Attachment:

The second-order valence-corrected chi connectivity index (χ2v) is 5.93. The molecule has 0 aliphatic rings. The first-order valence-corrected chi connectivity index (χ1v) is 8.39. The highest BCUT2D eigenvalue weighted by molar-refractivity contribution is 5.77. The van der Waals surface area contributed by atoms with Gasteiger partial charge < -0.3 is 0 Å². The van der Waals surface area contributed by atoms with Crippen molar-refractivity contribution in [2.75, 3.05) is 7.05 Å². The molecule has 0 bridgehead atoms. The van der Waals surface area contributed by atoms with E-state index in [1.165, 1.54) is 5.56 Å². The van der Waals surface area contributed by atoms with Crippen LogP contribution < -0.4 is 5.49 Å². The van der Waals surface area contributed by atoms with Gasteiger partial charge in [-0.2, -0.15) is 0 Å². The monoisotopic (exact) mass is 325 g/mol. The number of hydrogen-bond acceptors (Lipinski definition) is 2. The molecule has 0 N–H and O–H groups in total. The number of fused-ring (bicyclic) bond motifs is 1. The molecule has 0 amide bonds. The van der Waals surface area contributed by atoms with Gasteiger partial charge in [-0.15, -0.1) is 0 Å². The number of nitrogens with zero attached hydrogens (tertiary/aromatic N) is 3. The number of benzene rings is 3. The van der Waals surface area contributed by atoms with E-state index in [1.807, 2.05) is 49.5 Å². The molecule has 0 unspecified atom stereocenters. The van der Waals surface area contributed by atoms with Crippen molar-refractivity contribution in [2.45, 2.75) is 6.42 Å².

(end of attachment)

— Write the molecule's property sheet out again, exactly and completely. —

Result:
The second-order valence-corrected chi connectivity index (χ2v) is 5.93. The molecule has 0 aliphatic rings. The first-order valence-corrected chi connectivity index (χ1v) is 8.39. The highest BCUT2D eigenvalue weighted by molar-refractivity contribution is 5.77. The van der Waals surface area contributed by atoms with Gasteiger partial charge < -0.3 is 0 Å². The van der Waals surface area contributed by atoms with Crippen molar-refractivity contribution in [2.75, 3.05) is 7.05 Å². The molecule has 0 bridgehead atoms. The van der Waals surface area contributed by atoms with E-state index in [1.165, 1.54) is 5.56 Å². The van der Waals surface area contributed by atoms with Crippen LogP contribution < -0.4 is 5.49 Å². The van der Waals surface area contributed by atoms with Gasteiger partial charge in [-0.2, -0.15) is 0 Å². The monoisotopic (exact) mass is 325 g/mol. The number of hydrogen-bond acceptors (Lipinski definition) is 2. The molecule has 0 N–H and O–H groups in total. The number of fused-ring (bicyclic) bond motifs is 1. The molecule has 0 amide bonds. The van der Waals surface area contributed by atoms with Gasteiger partial charge in [-0.15, -0.1) is 0 Å². The number of nitrogens with zero attached hydrogens (tertiary/aromatic N) is 3. The number of benzene rings is 3. The van der Waals surface area contributed by atoms with E-state index in [1.807, 2.05) is 49.5 Å². The molecule has 0 unspecified atom stereocenters. The van der Waals surface area contributed by atoms with Crippen molar-refractivity contribution in [2.45, 2.75) is 6.42 Å².